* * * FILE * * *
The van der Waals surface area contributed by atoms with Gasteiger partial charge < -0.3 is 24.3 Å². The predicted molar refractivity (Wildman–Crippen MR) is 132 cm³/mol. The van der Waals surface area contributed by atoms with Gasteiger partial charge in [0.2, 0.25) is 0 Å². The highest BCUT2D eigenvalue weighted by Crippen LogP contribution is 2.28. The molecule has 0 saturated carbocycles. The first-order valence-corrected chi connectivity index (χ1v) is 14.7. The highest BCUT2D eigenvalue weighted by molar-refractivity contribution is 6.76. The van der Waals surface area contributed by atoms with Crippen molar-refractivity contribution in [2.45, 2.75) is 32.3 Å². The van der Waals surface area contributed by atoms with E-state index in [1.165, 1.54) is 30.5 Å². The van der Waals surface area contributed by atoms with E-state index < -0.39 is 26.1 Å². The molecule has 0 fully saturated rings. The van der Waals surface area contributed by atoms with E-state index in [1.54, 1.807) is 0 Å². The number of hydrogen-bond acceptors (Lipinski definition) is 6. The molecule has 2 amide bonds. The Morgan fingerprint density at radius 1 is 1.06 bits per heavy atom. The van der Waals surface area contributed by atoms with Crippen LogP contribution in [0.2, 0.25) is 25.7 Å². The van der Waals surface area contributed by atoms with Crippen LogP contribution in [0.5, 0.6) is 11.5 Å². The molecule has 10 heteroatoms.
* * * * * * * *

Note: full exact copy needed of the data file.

The van der Waals surface area contributed by atoms with Gasteiger partial charge < -0.3 is 24.3 Å². The predicted molar refractivity (Wildman–Crippen MR) is 132 cm³/mol. The van der Waals surface area contributed by atoms with Gasteiger partial charge in [0.2, 0.25) is 0 Å². The highest BCUT2D eigenvalue weighted by Crippen LogP contribution is 2.28. The molecule has 0 saturated carbocycles. The first-order valence-corrected chi connectivity index (χ1v) is 14.7. The highest BCUT2D eigenvalue weighted by molar-refractivity contribution is 6.76. The van der Waals surface area contributed by atoms with Crippen molar-refractivity contribution in [2.45, 2.75) is 32.3 Å². The van der Waals surface area contributed by atoms with E-state index in [1.165, 1.54) is 30.5 Å². The van der Waals surface area contributed by atoms with E-state index < -0.39 is 26.1 Å². The molecule has 0 fully saturated rings. The van der Waals surface area contributed by atoms with E-state index in [1.54, 1.807) is 0 Å². The number of hydrogen-bond acceptors (Lipinski definition) is 6. The molecule has 2 amide bonds. The Morgan fingerprint density at radius 1 is 1.06 bits per heavy atom. The van der Waals surface area contributed by atoms with Crippen LogP contribution in [0.2, 0.25) is 25.7 Å². The van der Waals surface area contributed by atoms with Crippen LogP contribution in [0.5, 0.6) is 11.5 Å². The molecule has 10 heteroatoms.